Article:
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14 Cost-Effective Vegetables to Grow | Gardening to Save Money

14 Cost-Effective Vegetables to Grow | Gardening to Save Money
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A vegetable garden can help keep your family’s grocery budget down, but which crops should you be growing? Let’s have a look at 14 cost-effective vegetables to get you the most bang for your buck! Gardening to save money is easy and fun.

Basket of fresh vegetables from the garden.
Basket of fresh vegetables from the garden.

What defines a cost-effective vegetable?

If you’re looking to grow a vegetable garden to support your family’s budget and bring grocery costs down, there are a few things to keep in mind. Of course, much of it depends on your own preferences, but here are a few considerations you can make when trying to choose the best cost-effective vegetables for your project:

  • Supermarket price: If it’s very cheap year-round, you may want to save yourself the effort of growing it. After all, nurturing any veggie takes time that you could spend on something more productive.
  • Your area: Some vegetables are very specific about temperature and may have a very short harvest season or not do well at all in climates that don’t match their needs. You’d do well to select plants that produce abundantly in your climate.
  • Space: This is a concern if you don’t have a large garden to work with. You may want to track down vining vegetables that take up more vertical than horizontal space to maximize your yield.
  • Yield: Some vegetables are cheap to buy in-store, but yield so much when grown at home that they’re still worth it. This especially applies if you’ve got plenty of freezer space.
  • Initial cost: Most seeds are very cheap, but some crops require buying starter plants that are a bit more pricey. And what about fertilizer, soil, mulch, propagators and more?

Last but not least: Do you actually like this vegetable?! It seems a silly question, but I can’t count the number of times friends and family members have brought me bags and bags of veggies because they planted loads of a particular plant that they don’t even use. Unless you’re looking to sell, just skip whatever you don’t think you’ll make much use of.

Non cost-effective vegetables: 6 examples

There are quite a few crops that can be considered ‘non cost-effective vegetables’. These might be very cheap to buy at your local supermarket, or they may take up so much space that their yield isn’t really worth it. We’re looking for the optimal dollar-calorie ratio here compared to your local supermarket!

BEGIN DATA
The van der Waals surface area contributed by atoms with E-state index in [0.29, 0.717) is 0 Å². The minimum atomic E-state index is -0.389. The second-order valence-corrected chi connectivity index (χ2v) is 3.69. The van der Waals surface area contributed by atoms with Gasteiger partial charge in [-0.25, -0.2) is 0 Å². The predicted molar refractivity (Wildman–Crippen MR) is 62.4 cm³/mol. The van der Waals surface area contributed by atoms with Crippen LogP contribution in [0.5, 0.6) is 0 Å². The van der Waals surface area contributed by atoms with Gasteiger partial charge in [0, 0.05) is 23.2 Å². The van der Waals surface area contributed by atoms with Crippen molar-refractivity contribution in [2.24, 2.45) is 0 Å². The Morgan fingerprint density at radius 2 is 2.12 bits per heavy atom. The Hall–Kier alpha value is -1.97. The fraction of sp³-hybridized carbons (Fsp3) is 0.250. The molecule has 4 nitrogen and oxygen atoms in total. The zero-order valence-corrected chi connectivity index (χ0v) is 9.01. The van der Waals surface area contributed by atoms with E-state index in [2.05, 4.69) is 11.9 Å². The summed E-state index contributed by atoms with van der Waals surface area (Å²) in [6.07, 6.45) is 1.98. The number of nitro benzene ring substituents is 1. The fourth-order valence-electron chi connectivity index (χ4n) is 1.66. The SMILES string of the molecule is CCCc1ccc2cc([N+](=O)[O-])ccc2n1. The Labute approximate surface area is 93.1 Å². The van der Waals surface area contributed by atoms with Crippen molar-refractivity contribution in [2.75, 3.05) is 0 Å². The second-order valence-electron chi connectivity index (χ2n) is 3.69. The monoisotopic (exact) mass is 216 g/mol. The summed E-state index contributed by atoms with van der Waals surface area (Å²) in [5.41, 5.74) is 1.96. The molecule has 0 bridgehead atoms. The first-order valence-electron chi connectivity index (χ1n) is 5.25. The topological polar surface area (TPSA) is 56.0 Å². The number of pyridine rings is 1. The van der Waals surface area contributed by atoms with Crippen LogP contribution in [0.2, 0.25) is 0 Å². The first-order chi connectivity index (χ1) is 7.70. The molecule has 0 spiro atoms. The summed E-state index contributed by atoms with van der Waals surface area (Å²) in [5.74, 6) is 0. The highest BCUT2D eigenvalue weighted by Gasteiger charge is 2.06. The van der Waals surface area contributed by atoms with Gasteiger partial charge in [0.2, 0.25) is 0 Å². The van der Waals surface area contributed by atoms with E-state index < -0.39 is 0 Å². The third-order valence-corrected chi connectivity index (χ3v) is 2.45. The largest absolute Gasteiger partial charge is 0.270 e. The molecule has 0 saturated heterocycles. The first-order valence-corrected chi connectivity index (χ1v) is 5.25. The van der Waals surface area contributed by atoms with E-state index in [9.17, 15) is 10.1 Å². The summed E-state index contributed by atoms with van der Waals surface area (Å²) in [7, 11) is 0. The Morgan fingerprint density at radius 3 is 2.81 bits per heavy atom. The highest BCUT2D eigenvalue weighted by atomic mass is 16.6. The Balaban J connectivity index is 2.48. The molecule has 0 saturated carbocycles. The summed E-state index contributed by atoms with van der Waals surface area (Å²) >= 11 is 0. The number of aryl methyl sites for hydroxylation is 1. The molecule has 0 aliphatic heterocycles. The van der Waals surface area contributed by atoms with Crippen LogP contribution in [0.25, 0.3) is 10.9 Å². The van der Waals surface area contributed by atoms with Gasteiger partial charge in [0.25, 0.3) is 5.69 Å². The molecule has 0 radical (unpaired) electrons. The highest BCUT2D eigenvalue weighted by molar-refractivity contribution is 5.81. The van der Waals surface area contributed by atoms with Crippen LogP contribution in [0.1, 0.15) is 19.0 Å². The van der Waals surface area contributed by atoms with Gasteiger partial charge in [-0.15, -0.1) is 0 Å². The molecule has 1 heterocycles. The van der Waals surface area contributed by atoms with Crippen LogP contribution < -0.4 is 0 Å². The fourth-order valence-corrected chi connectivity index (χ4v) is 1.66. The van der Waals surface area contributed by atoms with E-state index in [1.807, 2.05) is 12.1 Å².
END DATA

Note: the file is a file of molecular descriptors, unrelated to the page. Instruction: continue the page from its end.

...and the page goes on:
It’s all a matter of taste, though, and if you prefer the flavor of the home-grown version of these, that can make it worth going for it for you.

  • Corn: Although I love the Three Sisters concept of planting corn, beans and squash together, corn really does take up a lot of space for the crops it yields.
  • Onion: They’re always abundant and cheap to buy. If you want to grow some alliums, why not try something like shallots or green onions?
  • Potato: Honestly, a bag of nice potatoes is so cheap that I’d rather use my garden space for something else. Here too, the exception would be less common varieties that are difficult to find and have specific culinary uses.
  • Celery: Has a reputation for being fussy, and to be honest, I’ve never had success with it. It always turns out horribly bitter! It needs a lot of water, takes a good while to grow and doesn’t like heat. With how cheap it is to buy… I’ll invest my efforts elsewhere.
  • Brussels sprouts: Takes ages to mature and oh, the bugs! So many bugs. The latter is why I’m not huge on brassicas in general, especially the large ones like cabbage. They take up a lot of space and seem to just end up being cabbage white caterpillar fodder.
  • Dry beans: I love some of the fancy heirloom varieties, but the basic ones just don’t really seem worths it with how cheap a bag is to buy.

14 of my favorite cost-effective vegetables to grow

Tomato

Pretty much the queen of cost-effective vegetables, and that’s despite the fact that it’s officially a fruit! The main advantage is in how mind-blowing homegrown tomatoes taste compared to store-bought. Additionally, seeds are cheap and there are loads of varieties to grow that you won’t find in your local supermarket.

Have a look at the list of my favorite heirloom tomatoes for some great examples of tomato varieties to try at home.

Determinate tomato growing in container on the deck.
Determinate tomato growing in container on the deck.

Tomatillo

These green nightshades are the star of Mexican salsa verde and look almost like a cross between a tomato and a cape gooseberry (the latter of which, by the way, may be worth growing at home as well – it’s extremely expensive to buy). It can be used green for salsa, or as a tomato replacement when it’s ripe and has obtained a yellow to purple color.

They’re difficult to find in areas that don’t have a strong South-American influence, and they’re as easy to grow as tomatoes. Why not include a few tomatillo plants in your tomato patch?

Lettuce

Many varieties have gotten quite expensive – iceberg being the exception in most zones – and the waste! I know I’m guilty of throwing away lettuce sometimes, as it just goes bad so quickly. Plucking some lettuce from your garden on an as-needed basis helps keep food waste down.